A semantic firestorm has erupted since Alexandria Ocasio-Cortez called the migrant children detention camps “concentration camps.” Some historians say the camps, in which children sleep on concrete floors without blankets, toothpaste or soap, meet the definition of concentration camps. Others, some with ties to Trump, say they do not.
But the precise definition doesn’t really matter. If we’re at the point where we’re arguing whether or not a policy is creating concentration camps, it’s probably not a moral policy and isn’t something the U.S. should be doing.
The comparison is especially troubling for Americans, because we see Americans as the people who liberated the concentration camps, not the people who created them! And it’s true. On April 11, 1945, Americans freed the Jews, Poles, Slavs, Romani, disabled people, political prisoners, and Freemasons interned in Buchenwald. But not the homosexuals.
As we approach Pride weekend, remember that America did not free the gay men when they let everyone else free from the Nazis. They sent the gay men to rot in German prisons. Homosexuality remained illegal in Germany until 1994. In 1952, the German government offered reparations to Jews and other victims. Gays did not get reparations until 2017.
But we’re talking about the United States. Many times has the U.S. justice system used legality to threaten and repress minority groups, conflating permissibility and morality. This has enabled the obvious things like slavery, but also the internment of Japanese-Americans in disease-infested internment camps during World War II, and the continued rampant incarceration of black men.
Much attention is paid to what happened during raids on gay bars like the one that caused a riot at Stonewall 50 years ago. But what happened after the raids was worse. People caught up in raids were robbed, blackmailed, had their names published in the papers – or worse. Until about 40 years ago, they put ice picks in queer people’s brains.
“If you got caught the first time, you spent six months in the county jail. If you got caught the second time, you’d get sent to Atascadero, which is the state prison,” according to gay rights pioneer Harry Hay. “In state prison, you were offered two choices of cure. One is castration and the other one is lobotomy. And don’t think we don’t know thousands of guys who went that route … there are people who have been that mutilated by the state.”
Lobotomies rose in popularity because of, surprisingly, German concentration camps. In the first half of the 20th century, psychiatric patients took up more than 50 percent of all hospital beds in America. These weren’t voluntary commitments – they included people like political protesters, “hysterical” women, civil rights ministers, and people who didn’t conform to gender stereotypes. They were so squalid that a 1946 Life magazine article remarked that the nation’s system of mental hospitals resembled “little more than concentration camps.” That rallied the populace.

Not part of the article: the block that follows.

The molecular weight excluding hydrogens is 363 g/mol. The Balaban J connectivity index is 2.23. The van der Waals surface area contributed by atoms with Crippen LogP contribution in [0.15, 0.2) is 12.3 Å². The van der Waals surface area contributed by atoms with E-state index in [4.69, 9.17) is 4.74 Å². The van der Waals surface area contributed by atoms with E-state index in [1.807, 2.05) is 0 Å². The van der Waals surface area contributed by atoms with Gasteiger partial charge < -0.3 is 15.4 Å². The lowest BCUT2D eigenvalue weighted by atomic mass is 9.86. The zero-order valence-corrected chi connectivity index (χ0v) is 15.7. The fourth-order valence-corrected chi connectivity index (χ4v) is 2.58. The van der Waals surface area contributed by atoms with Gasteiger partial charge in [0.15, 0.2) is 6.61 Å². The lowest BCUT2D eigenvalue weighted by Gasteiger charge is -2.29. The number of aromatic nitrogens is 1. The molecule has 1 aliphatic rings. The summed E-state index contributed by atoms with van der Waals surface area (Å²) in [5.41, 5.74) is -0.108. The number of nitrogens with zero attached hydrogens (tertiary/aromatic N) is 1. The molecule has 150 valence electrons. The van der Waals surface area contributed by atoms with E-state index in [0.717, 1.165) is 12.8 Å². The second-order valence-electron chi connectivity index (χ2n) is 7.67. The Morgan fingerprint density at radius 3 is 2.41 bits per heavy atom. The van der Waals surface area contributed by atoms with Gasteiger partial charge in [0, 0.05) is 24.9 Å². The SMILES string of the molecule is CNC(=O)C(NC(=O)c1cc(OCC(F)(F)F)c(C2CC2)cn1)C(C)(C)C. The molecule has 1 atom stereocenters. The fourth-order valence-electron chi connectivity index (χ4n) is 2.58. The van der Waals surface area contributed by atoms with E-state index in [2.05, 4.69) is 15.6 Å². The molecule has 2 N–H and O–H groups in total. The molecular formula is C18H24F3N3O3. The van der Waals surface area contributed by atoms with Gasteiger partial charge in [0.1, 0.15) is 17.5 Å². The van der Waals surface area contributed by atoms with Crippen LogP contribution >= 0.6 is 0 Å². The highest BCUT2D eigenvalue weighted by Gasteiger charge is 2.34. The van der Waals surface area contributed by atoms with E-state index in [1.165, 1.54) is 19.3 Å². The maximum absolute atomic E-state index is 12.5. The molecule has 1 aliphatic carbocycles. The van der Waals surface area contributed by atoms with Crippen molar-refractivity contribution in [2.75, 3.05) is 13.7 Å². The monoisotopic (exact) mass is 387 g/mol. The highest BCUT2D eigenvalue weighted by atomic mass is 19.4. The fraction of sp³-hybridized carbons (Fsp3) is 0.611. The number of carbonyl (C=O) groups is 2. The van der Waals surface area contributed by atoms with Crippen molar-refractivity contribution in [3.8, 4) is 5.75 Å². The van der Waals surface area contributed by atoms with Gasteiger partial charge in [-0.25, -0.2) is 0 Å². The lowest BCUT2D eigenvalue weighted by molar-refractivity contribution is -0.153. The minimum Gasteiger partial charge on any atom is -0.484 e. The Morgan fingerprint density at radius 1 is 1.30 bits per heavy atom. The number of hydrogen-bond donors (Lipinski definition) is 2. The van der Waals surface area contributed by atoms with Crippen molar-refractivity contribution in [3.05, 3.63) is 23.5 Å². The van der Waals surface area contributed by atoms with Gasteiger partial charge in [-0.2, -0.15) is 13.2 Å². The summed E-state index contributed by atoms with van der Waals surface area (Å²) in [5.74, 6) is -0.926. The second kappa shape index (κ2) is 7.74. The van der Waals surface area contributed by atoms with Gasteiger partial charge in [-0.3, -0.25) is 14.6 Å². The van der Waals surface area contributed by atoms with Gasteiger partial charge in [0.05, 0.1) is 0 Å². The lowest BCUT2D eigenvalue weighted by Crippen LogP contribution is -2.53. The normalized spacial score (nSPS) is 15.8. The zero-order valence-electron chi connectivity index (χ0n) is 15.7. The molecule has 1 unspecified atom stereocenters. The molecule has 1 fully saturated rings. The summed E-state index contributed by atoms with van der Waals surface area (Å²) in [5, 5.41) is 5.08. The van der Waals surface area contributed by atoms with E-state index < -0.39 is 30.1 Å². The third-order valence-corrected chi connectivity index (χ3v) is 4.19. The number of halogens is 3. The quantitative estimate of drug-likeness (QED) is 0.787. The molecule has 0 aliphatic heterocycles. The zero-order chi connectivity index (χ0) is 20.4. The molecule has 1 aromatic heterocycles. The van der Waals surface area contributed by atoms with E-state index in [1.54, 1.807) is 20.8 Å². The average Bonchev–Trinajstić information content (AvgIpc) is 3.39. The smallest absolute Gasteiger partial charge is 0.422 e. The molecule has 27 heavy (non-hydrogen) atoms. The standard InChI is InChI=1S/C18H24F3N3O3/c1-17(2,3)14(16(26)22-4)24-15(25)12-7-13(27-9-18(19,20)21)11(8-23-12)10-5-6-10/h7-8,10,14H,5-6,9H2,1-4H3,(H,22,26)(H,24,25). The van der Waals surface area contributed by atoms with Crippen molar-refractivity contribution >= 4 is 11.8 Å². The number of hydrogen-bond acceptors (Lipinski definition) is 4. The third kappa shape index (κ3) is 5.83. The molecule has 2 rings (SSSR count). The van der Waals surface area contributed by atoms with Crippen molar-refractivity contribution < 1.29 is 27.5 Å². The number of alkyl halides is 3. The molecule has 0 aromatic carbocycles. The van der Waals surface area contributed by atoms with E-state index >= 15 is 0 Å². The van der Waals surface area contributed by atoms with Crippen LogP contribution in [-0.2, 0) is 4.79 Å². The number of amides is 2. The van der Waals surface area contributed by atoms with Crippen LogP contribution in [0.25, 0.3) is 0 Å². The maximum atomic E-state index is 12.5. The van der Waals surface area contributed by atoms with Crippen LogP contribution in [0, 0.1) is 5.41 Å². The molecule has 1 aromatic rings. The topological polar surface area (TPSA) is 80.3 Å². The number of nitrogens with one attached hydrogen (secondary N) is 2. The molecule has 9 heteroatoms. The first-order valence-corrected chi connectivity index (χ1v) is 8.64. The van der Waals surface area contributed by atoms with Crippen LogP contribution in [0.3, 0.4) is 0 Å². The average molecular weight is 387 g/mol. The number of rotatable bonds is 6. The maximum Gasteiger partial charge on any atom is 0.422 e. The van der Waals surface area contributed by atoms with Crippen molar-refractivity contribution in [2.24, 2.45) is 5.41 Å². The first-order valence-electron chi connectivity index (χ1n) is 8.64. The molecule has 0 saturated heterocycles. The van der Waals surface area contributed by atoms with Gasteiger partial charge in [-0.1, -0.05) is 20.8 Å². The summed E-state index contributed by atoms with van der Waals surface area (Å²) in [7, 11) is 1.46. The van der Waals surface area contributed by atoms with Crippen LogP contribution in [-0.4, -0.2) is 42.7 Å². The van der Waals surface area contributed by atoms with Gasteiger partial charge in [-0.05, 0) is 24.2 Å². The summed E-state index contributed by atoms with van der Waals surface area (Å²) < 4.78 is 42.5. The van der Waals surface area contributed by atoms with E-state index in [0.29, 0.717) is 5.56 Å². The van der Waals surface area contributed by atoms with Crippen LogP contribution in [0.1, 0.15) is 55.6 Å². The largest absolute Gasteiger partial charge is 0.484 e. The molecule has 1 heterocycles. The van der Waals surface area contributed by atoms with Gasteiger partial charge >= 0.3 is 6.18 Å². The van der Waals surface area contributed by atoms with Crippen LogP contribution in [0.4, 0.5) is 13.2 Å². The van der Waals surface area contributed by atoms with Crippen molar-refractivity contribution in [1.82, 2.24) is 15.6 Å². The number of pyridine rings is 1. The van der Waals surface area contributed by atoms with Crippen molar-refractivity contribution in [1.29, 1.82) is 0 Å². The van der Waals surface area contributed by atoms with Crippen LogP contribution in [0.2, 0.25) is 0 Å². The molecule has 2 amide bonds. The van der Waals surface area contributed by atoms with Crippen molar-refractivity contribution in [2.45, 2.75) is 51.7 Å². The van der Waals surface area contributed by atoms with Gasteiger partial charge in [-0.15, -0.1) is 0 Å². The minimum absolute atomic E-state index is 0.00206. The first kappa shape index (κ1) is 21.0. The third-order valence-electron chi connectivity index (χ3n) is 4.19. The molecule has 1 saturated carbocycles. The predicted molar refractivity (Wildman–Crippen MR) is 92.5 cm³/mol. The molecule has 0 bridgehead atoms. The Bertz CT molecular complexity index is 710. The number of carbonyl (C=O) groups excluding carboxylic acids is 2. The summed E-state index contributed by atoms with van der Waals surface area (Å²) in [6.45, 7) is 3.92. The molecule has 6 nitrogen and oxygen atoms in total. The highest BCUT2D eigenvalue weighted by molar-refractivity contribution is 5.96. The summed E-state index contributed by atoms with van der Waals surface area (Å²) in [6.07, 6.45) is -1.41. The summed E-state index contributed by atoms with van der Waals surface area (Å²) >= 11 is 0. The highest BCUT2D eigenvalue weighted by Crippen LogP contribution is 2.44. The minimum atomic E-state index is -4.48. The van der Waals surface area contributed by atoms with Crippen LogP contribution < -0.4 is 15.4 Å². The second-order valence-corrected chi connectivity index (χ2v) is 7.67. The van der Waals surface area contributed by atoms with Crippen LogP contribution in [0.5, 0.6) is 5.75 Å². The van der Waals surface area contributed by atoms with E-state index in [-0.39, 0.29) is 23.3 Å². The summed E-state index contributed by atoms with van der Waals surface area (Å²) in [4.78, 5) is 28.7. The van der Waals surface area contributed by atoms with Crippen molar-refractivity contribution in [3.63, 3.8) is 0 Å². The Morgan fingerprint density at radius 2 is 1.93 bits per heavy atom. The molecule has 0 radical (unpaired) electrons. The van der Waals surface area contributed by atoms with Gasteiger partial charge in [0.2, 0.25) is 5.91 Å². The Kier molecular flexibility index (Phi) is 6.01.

Enter Walter Freeman, a surgeon who had his licensed revoked for killing patients. Since 1936, he had been perfecting the transorbital lobotomy – rendering a person unconscious through the electroconvulsive shock, inserting an icepick behind each eye, and with a hammer, knocking it into the brain to swish it around like a swizzle stick. It was cheap, it took 30 minutes, and it allowed institutions to lower their patient count.
By 1951, almost 20,000 people in the United States were lobotomized. About 5 to 15 percent died, a little more than half were unchanged, and the rest “improved.” This basically meant that they were passive enough to be released from an asylum. Many were essentially brain dead – they couldn’t read, remember, or as in one case, would do nothing but pour coffee from an empty pot all day. Many were left with debilitating disabilities or frequent seizures.
Freeman performed at least a thousand of the operations himself, and as many as 40 percent of his patents were queer. Lobotomy wasn’t mean to cure homosexuality – that wasn’t an official mental disorder until 1968. At the time, homosexuality was seen as a sign of schizophrenia. Freeman did believe he could cure that! “It would appear that homosexuality is of little practical importance after frontal lobotomy,” he wrote.
Nonetheless, the gruesome nature of the operation and lack of positive results lead the medical establishment to turn on lobotomies in the mid-1950s. Lobotomies were no longer performed on the general public. They were still performed on gay people – involuntarily, of course.
Homosexual acts were still illegal, and like with the current immigration crisis, illegal acts were used as an excuse for unconscionable treatment. Atascadero was known as “Gay Auschwitz” among San Franciscans. The general public turned their gaze, because being gay was illegal, and bad things happen when you break the law.
The practice continued until 1977, when Congress created the National Committee for the Protection of Human Subjects of Biomedical and Behavioral Research to investigate allegations that psychosurgery techniques —including lobotomy — were used to control minorities and restrain individual rights.
Policies that punish people for acting “illegally” according to a racist, homophobic, sexist, and xenophobic code of laws allow the state to torment groups it sees as unfit. It is surely illegal to cross the border without paperwork – but should that be punished with starvation and death? Does breaking the law mean the government can do whatever it wants to you?
We don’t talk about the lobotomizing of queer people because we focus on the hero’s narrative of LGBT people winning their civil rights. But when we forget the many instances of extreme cruelty foisted on our community in the name of the law, we allow the government to recommit these crimes on other groups.
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